Karen Fann: Audit Numbers Don’t Match Maricopa County’s Numbers

Karen Fann Election Portrait

The audit of Maricopa County ballots cast in the 2020 election ordered by the Arizona Legislature finished last month, and State Senate President Karen Fann (R-Prescott) said Tuesday the ballot totals don’t match the county’s official results. She told KTAR News 92.3 FM’s The Mike Broomhead Show, “They haven’t released a number yet, if you will, however we do know that those numbers do not match with Maricopa County at this point.”

When asked about the degree of the discrepancy in the audit versus the official county tallies, Fann said, “I do not know. They have not told me the number;” adding that the auditors are “finishing up.”

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Arizona Election Audit Wraps Up Operations, Moves Out of Coliseum

The Arizona audit is wrapping up its operations and has moved out of its three-month home: the Veterans Memorial Coliseum. For about another week, audit workers will finish up in another building on the fairgrounds, the Wesley Bolin Building. Auditors will be able to use the building until July 14.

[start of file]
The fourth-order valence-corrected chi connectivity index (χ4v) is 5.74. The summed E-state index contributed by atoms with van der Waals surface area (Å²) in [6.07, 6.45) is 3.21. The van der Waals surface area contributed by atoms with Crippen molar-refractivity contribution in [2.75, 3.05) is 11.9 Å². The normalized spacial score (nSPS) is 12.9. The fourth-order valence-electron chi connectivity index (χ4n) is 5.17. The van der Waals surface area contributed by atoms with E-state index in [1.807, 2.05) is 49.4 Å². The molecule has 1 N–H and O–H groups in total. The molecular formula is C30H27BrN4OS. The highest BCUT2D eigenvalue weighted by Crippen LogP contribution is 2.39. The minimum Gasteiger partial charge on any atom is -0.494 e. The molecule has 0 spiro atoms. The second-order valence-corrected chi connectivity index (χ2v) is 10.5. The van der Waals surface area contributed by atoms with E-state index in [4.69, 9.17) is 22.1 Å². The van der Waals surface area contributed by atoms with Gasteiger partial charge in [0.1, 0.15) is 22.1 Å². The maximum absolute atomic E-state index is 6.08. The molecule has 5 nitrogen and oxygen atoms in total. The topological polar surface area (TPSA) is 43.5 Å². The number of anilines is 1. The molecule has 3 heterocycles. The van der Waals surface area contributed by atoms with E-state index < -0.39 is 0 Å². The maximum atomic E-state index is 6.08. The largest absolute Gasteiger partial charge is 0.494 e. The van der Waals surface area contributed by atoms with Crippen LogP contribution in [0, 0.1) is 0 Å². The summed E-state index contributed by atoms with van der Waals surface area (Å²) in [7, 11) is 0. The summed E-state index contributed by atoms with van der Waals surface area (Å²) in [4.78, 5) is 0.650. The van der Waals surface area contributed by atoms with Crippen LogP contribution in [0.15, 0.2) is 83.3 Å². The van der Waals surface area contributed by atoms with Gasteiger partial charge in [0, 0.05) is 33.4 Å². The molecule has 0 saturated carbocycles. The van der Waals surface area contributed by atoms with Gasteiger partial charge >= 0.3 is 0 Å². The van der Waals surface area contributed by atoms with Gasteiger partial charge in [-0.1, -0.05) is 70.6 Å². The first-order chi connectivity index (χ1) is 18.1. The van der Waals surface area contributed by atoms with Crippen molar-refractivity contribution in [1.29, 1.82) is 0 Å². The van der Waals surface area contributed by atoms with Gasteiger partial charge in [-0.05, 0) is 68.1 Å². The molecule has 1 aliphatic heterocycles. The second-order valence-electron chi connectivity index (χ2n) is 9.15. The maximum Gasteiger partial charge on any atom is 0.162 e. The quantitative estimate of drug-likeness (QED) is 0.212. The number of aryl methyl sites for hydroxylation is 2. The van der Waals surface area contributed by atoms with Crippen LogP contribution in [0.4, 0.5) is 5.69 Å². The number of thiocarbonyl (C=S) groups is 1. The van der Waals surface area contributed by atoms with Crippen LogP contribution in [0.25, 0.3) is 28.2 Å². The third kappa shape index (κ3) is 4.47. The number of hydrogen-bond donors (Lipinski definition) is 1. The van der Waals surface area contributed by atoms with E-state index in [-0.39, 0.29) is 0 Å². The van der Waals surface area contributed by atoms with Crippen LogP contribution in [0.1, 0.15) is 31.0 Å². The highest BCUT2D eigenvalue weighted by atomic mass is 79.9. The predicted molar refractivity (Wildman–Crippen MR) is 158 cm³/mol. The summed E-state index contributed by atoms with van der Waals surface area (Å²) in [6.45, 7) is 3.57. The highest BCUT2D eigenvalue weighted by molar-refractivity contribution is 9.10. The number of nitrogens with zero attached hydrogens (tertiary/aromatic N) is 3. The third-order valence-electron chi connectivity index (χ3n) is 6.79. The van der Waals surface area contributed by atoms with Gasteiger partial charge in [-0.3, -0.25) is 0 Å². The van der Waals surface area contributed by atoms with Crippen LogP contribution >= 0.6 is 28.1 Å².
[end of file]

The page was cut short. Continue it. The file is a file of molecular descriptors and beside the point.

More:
Although officials told The Arizona Sun Times that they would be finished by last Saturday, more work popped up after the county submitted additional resources that required review. Randy Pullen, a volunteer consultant to the Arizona Senate for the audit, estimated that they would be done sometime next week. He explained to The Sun Times that the slight delay occurred because the county submitted log reports on duplicate ballots last minute. Those logs showed how many from every batch were taken out by the county for duplication.

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A Recap in the Last Days of the Arizona Audit: Mainstream Media Meddling and ‘Blue Pen Jen’

PHOENIX, Arizona – The most eventful aspect of the Arizona audit appears to have had nothing to do with the audit itself – rather, it was antics from the mainstream media who came to cover it. Officials recounted to The Arizona Sun Times one incident in which several reporters left their designated seating, returned to the entryway, propped open the doors, and took pictures. Later, those reporters published stories claiming that the doors were left wide open during the audit.

After that, The Times was told, officials had to direct some of the Arizona Rangers serving as security to escort media and ensure they didn’t roam freely.

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